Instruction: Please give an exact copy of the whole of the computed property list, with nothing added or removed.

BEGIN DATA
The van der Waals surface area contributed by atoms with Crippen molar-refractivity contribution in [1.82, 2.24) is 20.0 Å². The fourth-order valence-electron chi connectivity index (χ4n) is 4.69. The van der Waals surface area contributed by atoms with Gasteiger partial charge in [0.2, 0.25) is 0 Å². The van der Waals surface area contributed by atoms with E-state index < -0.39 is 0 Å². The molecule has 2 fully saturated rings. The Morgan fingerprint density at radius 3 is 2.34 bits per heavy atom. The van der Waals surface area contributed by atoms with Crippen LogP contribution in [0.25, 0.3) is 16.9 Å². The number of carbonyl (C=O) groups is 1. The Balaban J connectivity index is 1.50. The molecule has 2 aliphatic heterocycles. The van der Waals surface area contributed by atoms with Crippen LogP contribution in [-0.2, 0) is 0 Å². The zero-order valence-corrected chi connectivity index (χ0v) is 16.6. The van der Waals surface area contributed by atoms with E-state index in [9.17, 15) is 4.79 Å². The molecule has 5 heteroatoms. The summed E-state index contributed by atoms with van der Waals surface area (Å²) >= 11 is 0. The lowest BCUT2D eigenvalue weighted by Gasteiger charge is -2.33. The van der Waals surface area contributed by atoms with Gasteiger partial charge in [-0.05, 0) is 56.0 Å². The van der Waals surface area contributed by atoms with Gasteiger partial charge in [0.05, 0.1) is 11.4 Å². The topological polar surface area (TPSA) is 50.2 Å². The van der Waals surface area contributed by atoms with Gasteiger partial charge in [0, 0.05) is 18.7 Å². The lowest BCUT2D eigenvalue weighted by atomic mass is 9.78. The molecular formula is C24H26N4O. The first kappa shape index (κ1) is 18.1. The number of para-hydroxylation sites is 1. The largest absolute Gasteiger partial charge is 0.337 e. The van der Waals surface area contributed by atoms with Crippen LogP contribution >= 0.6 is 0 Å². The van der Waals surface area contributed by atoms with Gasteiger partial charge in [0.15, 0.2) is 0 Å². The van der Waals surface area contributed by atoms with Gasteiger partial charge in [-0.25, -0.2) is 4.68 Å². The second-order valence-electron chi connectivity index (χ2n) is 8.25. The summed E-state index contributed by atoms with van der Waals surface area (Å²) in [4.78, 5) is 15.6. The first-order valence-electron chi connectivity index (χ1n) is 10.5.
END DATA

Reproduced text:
The van der Waals surface area contributed by atoms with Crippen molar-refractivity contribution in [1.82, 2.24) is 20.0 Å². The fourth-order valence-electron chi connectivity index (χ4n) is 4.69. The van der Waals surface area contributed by atoms with Gasteiger partial charge in [0.2, 0.25) is 0 Å². The van der Waals surface area contributed by atoms with E-state index < -0.39 is 0 Å². The molecule has 2 fully saturated rings. The Morgan fingerprint density at radius 3 is 2.34 bits per heavy atom. The van der Waals surface area contributed by atoms with Crippen LogP contribution in [0.25, 0.3) is 16.9 Å². The number of carbonyl (C=O) groups is 1. The Balaban J connectivity index is 1.50. The molecule has 2 aliphatic heterocycles. The van der Waals surface area contributed by atoms with Crippen LogP contribution in [-0.2, 0) is 0 Å². The zero-order valence-corrected chi connectivity index (χ0v) is 16.6. The van der Waals surface area contributed by atoms with E-state index in [9.17, 15) is 4.79 Å². The molecule has 5 heteroatoms. The summed E-state index contributed by atoms with van der Waals surface area (Å²) >= 11 is 0. The lowest BCUT2D eigenvalue weighted by Gasteiger charge is -2.33. The van der Waals surface area contributed by atoms with Gasteiger partial charge in [-0.05, 0) is 56.0 Å². The van der Waals surface area contributed by atoms with Gasteiger partial charge in [0.05, 0.1) is 11.4 Å². The topological polar surface area (TPSA) is 50.2 Å². The van der Waals surface area contributed by atoms with Gasteiger partial charge in [0, 0.05) is 18.7 Å². The lowest BCUT2D eigenvalue weighted by atomic mass is 9.78. The molecular formula is C24H26N4O. The first kappa shape index (κ1) is 18.1. The number of para-hydroxylation sites is 1. The largest absolute Gasteiger partial charge is 0.337 e. The van der Waals surface area contributed by atoms with Crippen LogP contribution >= 0.6 is 0 Å². The van der Waals surface area contributed by atoms with Gasteiger partial charge in [0.15, 0.2) is 0 Å². The van der Waals surface area contributed by atoms with Gasteiger partial charge in [-0.25, -0.2) is 4.68 Å². The second-order valence-electron chi connectivity index (χ2n) is 8.25. The summed E-state index contributed by atoms with van der Waals surface area (Å²) in [4.78, 5) is 15.6. The first-order valence-electron chi connectivity index (χ1n) is 10.5.